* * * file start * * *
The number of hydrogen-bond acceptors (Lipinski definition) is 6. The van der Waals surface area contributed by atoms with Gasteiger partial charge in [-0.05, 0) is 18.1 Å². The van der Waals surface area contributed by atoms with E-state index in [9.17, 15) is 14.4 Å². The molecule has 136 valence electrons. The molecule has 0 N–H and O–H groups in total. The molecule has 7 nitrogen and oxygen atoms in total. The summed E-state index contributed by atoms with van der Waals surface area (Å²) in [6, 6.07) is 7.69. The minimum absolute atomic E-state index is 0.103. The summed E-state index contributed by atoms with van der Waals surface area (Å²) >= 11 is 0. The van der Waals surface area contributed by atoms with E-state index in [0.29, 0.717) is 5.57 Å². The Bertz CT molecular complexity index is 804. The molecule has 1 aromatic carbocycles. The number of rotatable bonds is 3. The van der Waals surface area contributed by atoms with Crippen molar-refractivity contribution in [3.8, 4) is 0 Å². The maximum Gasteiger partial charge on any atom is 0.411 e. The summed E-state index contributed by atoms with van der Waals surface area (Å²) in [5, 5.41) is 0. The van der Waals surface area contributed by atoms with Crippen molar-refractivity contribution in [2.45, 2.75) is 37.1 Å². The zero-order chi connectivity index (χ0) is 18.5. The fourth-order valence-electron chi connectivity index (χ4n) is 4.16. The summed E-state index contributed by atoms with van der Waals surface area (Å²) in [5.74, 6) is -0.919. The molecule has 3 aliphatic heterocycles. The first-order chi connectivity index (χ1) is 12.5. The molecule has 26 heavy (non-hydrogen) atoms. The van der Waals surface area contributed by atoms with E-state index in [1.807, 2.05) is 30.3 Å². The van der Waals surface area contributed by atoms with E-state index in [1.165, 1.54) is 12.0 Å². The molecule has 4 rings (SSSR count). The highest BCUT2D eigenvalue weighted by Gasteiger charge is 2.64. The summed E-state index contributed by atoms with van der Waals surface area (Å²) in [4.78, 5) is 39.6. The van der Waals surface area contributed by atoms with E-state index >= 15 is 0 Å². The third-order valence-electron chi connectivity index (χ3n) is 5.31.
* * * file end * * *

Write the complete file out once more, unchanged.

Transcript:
The number of hydrogen-bond acceptors (Lipinski definition) is 6. The van der Waals surface area contributed by atoms with Gasteiger partial charge in [-0.05, 0) is 18.1 Å². The van der Waals surface area contributed by atoms with E-state index in [9.17, 15) is 14.4 Å². The molecule has 136 valence electrons. The molecule has 0 N–H and O–H groups in total. The molecule has 7 nitrogen and oxygen atoms in total. The summed E-state index contributed by atoms with van der Waals surface area (Å²) in [6, 6.07) is 7.69. The minimum absolute atomic E-state index is 0.103. The summed E-state index contributed by atoms with van der Waals surface area (Å²) >= 11 is 0. The van der Waals surface area contributed by atoms with E-state index in [0.29, 0.717) is 5.57 Å². The Bertz CT molecular complexity index is 804. The molecule has 1 aromatic carbocycles. The number of rotatable bonds is 3. The van der Waals surface area contributed by atoms with Crippen molar-refractivity contribution in [3.8, 4) is 0 Å². The maximum Gasteiger partial charge on any atom is 0.411 e. The summed E-state index contributed by atoms with van der Waals surface area (Å²) in [5, 5.41) is 0. The van der Waals surface area contributed by atoms with Crippen molar-refractivity contribution in [2.45, 2.75) is 37.1 Å². The zero-order chi connectivity index (χ0) is 18.5. The fourth-order valence-electron chi connectivity index (χ4n) is 4.16. The summed E-state index contributed by atoms with van der Waals surface area (Å²) in [5.74, 6) is -0.919. The molecule has 3 aliphatic heterocycles. The first-order chi connectivity index (χ1) is 12.5. The molecule has 26 heavy (non-hydrogen) atoms. The van der Waals surface area contributed by atoms with E-state index in [1.807, 2.05) is 30.3 Å². The van der Waals surface area contributed by atoms with E-state index in [1.165, 1.54) is 12.0 Å². The molecule has 4 rings (SSSR count). The highest BCUT2D eigenvalue weighted by Gasteiger charge is 2.64. The summed E-state index contributed by atoms with van der Waals surface area (Å²) in [4.78, 5) is 39.6. The van der Waals surface area contributed by atoms with E-state index >= 15 is 0 Å². The third-order valence-electron chi connectivity index (χ3n) is 5.31.